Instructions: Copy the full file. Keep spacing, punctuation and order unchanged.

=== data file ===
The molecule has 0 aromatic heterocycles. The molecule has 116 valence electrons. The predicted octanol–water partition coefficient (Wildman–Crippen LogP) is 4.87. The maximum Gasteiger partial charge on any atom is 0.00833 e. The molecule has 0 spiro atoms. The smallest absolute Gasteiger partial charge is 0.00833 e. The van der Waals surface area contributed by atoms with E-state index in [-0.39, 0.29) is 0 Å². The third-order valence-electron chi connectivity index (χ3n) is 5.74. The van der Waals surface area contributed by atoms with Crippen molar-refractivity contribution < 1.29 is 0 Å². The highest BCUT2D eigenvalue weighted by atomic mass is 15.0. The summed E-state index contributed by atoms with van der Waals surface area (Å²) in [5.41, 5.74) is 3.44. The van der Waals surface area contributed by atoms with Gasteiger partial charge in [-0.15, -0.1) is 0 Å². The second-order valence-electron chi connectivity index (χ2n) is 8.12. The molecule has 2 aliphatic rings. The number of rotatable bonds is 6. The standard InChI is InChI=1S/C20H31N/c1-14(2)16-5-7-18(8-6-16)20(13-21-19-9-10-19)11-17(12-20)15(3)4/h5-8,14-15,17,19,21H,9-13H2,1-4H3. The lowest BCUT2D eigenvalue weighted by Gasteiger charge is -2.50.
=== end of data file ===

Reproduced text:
The molecule has 0 aromatic heterocycles. The molecule has 116 valence electrons. The predicted octanol–water partition coefficient (Wildman–Crippen LogP) is 4.87. The maximum Gasteiger partial charge on any atom is 0.00833 e. The molecule has 0 spiro atoms. The smallest absolute Gasteiger partial charge is 0.00833 e. The van der Waals surface area contributed by atoms with E-state index in [-0.39, 0.29) is 0 Å². The third-order valence-electron chi connectivity index (χ3n) is 5.74. The van der Waals surface area contributed by atoms with Crippen molar-refractivity contribution < 1.29 is 0 Å². The highest BCUT2D eigenvalue weighted by atomic mass is 15.0. The summed E-state index contributed by atoms with van der Waals surface area (Å²) in [5.41, 5.74) is 3.44. The van der Waals surface area contributed by atoms with Gasteiger partial charge in [-0.15, -0.1) is 0 Å². The second-order valence-electron chi connectivity index (χ2n) is 8.12. The molecule has 2 aliphatic rings. The number of rotatable bonds is 6. The standard InChI is InChI=1S/C20H31N/c1-14(2)16-5-7-18(8-6-16)20(13-21-19-9-10-19)11-17(12-20)15(3)4/h5-8,14-15,17,19,21H,9-13H2,1-4H3. The lowest BCUT2D eigenvalue weighted by Gasteiger charge is -2.50.